Along with the Smart Speed feature, I can hit 1.9-2x speed and that is a good enough pace to listen to podcasts. Once you start listening to such high speeds, if you try to go back to the old normal speed, it would feel as if everyone is deliberately slowing things down and it begins to feel funny.
How to get the most out of podcasts?
Podcasts are useless if you just keep listening to them and going on to the next episode. You are spending a significant time listening to it and it would all go to waste if you didn’t have a method to take notes of the episodes. I tried a variety of tools to take notes, here are them all.
Ask Siri to “make a note”
When listening, you can just say “Hey Siri, make a note. <insert your nugget of information>. I usually turn off the “Hey Siri” feature and prefer pressing the physical button to activate Siri. When driving, I can long press the phone button on my steering wheel to activate Siri.
But the problem with this is many times Siri doesn’t transcribe my message properly and I missed a lot of messages. Also, Siri would assume that the message is completed even though I am still talking.
Ask Siri to “record a voice memo”
Another option is to ask Siri to “record a voice memo” which opens up the voice recorder. Now you can talk speak your message and it gets recorded in your own voice. This is much better than making a note.
But voice recorder is all hidden away and I prefer to use a much simpler tool for recording short notes.
Send a Whatsapp message to yourself
Initially, I was sending voice messages and short notes to my wife and she was getting confused why I sent unrelated messages. Then I started sending Whatsapp messages to myself. Yes, you can send messages to yourself (sort of).
To do that, you have to first create a group with one other person. Name this group and then remove the other person from the group. Now you have a group with just yourself. Name it as “me” or “Myself”. Now you can send short messages and notes to yourself.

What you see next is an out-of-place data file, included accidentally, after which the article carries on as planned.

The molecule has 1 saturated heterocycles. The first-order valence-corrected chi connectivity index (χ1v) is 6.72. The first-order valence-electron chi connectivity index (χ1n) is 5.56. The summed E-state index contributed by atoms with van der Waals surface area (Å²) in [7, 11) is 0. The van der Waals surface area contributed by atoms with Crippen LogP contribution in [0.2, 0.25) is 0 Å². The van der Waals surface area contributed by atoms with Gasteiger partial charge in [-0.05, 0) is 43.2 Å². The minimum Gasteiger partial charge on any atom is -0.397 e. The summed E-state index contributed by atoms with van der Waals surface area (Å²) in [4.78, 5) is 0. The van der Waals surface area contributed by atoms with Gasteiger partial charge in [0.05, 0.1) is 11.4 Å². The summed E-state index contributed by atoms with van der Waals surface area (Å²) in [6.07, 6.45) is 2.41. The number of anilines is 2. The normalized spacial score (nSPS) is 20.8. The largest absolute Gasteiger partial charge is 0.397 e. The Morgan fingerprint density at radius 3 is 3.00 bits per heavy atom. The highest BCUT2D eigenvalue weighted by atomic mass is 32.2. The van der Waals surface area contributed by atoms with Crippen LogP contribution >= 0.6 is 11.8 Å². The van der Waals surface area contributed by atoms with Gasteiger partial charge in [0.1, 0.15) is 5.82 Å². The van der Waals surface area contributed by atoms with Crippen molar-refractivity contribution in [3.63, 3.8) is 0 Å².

I prefer this nowadays as I have a history of all the messages and voice memos. Now I have a long history of conversations containing little nuggets of information, which I can later research on and move to my permanent Evernote notebook.
Listen to important episodes again
If you have some important episode which has so much information, it would make sense to listen to it again, and again. The goal here is to not memorize the content but to listen to it again in a different setting which will allow you to pick some new useful information every time.
I have noticed this when watching some comedy movies, on watching it once more, you unearth some small piece of comedy or dialogue which you missed earlier. I have experienced this during podcast episodes too. For important episodes, I just note down the episode number and I listen to it again.
These are my tips to listening to podcasts. What are some of your tips and tricks? And how do you take notes of your favourite episodes? Leave them in the comments below.